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  • To enter Majdanek, one must travel through the "gate of hell". It was quite an experience. We first began in the information center where we watched a short film to learn the basics about the camp. Then we were directed along this long, winding path to a set of stairs. These stairs led us to "hell".

    Unfortunately for the Nazis but fortunately for us, Allied soldiers arrived before the Nazis could destroy the majority of the camp. As a result, visitors are able to view the camp almost exactly how it was when it was in operation so many years ago.

    Walking around the almost entirely intact camp, I thought back to Ida Fink’s words. She states, “But no. Today, digging around in the ruins of memory, I found it fresh and untouched by forgetfulness.”* I think that it is such a fantastic quotation because it describes exactly what we have been studying all semester! This specific quotation is so relevant to both Majdanek and what we studies because it focuses on exactly all of the different texts and books we have read so far and everything they represent. Ida Fink writes it so well as she describes what happens to lost memories; they do not in fact go away, they just go into hiding and when we want to recall them, they can be there very quickly and just as lucidly as they were in the moment.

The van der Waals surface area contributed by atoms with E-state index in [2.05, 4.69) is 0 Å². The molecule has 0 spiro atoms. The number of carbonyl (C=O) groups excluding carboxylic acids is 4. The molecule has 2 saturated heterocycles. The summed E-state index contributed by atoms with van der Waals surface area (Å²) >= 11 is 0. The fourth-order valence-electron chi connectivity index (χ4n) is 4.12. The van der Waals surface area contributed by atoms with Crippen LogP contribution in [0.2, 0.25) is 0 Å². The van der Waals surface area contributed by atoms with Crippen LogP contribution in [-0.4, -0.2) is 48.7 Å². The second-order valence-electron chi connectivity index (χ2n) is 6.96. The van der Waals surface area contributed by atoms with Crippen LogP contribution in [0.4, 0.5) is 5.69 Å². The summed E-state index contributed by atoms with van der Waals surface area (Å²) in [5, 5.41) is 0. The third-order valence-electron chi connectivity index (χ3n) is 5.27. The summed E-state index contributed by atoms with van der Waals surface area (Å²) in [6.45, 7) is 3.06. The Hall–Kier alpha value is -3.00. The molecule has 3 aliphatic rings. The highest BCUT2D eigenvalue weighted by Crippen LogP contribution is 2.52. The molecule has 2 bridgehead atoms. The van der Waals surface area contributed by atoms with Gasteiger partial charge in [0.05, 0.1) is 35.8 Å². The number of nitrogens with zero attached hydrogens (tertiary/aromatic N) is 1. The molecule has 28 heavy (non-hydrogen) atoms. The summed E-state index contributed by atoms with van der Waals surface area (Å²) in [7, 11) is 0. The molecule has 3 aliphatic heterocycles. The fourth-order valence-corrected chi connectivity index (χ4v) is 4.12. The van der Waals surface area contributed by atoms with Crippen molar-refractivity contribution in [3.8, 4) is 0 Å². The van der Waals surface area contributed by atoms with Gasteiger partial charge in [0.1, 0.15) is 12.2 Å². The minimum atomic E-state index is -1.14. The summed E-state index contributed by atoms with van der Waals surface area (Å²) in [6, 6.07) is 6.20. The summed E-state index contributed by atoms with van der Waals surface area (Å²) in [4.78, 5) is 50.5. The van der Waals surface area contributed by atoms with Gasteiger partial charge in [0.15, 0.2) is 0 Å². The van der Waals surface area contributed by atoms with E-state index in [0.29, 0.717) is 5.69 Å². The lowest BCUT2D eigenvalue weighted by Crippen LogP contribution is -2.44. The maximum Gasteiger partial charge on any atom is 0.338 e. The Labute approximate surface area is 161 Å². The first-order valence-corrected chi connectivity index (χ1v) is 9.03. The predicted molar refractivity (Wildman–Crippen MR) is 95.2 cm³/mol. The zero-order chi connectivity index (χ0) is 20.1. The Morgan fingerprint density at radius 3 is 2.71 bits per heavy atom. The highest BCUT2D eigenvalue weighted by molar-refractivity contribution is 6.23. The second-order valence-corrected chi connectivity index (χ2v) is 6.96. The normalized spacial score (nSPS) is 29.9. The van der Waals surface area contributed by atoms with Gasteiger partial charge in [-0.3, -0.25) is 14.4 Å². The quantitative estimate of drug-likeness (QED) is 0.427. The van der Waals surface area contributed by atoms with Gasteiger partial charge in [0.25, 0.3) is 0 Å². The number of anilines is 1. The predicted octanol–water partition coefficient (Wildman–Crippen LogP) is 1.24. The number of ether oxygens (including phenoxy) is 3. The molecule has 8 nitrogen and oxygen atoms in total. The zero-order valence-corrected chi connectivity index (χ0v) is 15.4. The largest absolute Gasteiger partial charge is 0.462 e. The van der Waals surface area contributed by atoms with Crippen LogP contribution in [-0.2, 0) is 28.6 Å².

She describes what it was like to be in Majdanek perfectly. Being there in 2012 is almost exactly like it was being there during the war. It is perfectly preserved. Other than the exhibitions in the barracks and some of the other buildings, everything (except the crematoria which have been rebuilt) remains untouched.

    The rebuilt crematoria are located at the back of the camp. Walking indie the room with the ovens was eerie to say the least, something I don’t plan on experiencing again but something that I will definitely never forget. To the left of the crematoria is a huge mausoleum. It is a giant open-air structure that houses the ashes of many of the thousands that were killed and cremated in the camp. It was astounding to see so many ashes, so many bodies, so many souls, so many lives. They were all right there in front of me and all I could do was cry. So many lives cut short for no reason at all. It’s just not fair.

    *Ida Fink, “A Scrap of Time and Other Stories”, pg. 3
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